The Schwinn laboratory combines molecular pharmacology approaches with translational human functional genomics to study mechanisms underlying regulation of adrenergic receptors (ARs) in health and disease, primarily focusing on regulation of alpha1ARs. The theme unifying current projects is that reproducible perioperative stress represents a unique paradigm for understanding the effects of acute and chronic stress.
Diseases such as hypertension and myocardial hypertrophy, as well as growth responses, are our main foci. Three alpha1AR subtypes exist (alpha1a, alpha1b, alpha1d); over the years we have been involved in cloning cDNAs encoding each of these subtypes from both animal and human sources, and demonstrating that alpha1aARs are present and functional in human vasculature (particularly resistance vessels and coronary arteries) and modified by age as well as other human tissues.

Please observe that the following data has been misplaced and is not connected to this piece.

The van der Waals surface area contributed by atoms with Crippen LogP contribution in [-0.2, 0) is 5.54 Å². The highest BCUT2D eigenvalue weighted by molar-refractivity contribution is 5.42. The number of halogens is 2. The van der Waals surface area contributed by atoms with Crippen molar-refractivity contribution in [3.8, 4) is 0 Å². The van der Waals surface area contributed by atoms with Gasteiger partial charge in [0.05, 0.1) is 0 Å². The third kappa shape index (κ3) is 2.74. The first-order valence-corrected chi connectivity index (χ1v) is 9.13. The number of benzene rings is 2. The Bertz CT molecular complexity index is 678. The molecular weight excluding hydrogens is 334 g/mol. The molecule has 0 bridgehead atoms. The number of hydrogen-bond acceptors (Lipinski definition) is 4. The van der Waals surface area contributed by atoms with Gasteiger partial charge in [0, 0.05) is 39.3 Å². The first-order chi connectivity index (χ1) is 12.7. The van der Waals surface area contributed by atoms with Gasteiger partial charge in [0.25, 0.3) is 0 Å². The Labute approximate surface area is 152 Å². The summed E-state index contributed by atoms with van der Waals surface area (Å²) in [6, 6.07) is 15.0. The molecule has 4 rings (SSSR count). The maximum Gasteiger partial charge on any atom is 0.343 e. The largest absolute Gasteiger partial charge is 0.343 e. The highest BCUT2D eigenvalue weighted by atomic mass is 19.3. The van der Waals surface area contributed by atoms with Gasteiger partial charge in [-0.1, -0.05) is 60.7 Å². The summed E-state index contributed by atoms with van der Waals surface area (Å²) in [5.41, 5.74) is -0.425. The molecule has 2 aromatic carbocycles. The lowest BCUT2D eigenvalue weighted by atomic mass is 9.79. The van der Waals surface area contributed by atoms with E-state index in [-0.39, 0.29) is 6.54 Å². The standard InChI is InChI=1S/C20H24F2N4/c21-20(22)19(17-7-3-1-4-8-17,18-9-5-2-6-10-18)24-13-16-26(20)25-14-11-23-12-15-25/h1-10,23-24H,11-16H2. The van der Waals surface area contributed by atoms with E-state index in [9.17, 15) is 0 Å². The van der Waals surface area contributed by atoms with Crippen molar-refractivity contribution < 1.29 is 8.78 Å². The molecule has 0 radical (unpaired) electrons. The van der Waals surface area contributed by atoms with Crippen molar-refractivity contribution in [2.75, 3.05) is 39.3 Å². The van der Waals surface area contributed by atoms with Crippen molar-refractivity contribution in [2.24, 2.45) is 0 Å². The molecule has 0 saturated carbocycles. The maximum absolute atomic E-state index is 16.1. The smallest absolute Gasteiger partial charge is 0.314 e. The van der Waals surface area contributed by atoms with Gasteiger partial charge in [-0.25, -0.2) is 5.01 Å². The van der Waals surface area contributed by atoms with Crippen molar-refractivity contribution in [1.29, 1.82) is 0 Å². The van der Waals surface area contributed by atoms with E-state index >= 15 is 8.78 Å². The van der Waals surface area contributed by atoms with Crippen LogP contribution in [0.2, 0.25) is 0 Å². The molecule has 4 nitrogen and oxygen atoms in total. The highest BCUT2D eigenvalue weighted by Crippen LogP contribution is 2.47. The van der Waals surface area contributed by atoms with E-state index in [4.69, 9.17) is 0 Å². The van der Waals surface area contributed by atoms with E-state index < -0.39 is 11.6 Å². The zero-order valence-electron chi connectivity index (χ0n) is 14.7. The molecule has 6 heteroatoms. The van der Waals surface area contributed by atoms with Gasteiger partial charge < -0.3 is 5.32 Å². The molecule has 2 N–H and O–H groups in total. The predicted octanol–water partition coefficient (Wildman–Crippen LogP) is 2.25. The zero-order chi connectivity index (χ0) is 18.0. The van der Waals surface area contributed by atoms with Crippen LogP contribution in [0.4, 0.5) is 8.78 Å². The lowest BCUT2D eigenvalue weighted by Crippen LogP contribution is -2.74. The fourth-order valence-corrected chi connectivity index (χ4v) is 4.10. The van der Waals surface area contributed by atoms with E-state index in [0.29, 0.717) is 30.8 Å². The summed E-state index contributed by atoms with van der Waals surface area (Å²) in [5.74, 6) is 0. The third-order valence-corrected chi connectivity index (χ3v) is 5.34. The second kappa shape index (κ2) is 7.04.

In order to understand mechanisms underlying these changes, our laboratory is currently examining regulation of the human alpha1aAR at transcriptional and protein levels, in the presence and absence of hypoxia. Within this context, we are pursuing an emerging line of investigation that may play a key role in the uniqueness of the alpha1aAR in continued signaling in the presence of agonist in situations where alpha1b and alpha1dARs (and indeed many G protein-coupled receptors [GPCRs]) concurrently dampen (desensitize and/or downregulate) signaling. Our laboratory has demonstrated that the alpha1aAR, but not the alpha1bAR, undergoes constitutive internalization in the absence of agonist, suggesting internalization of alpha1aARs may use alternative trafficking pathways.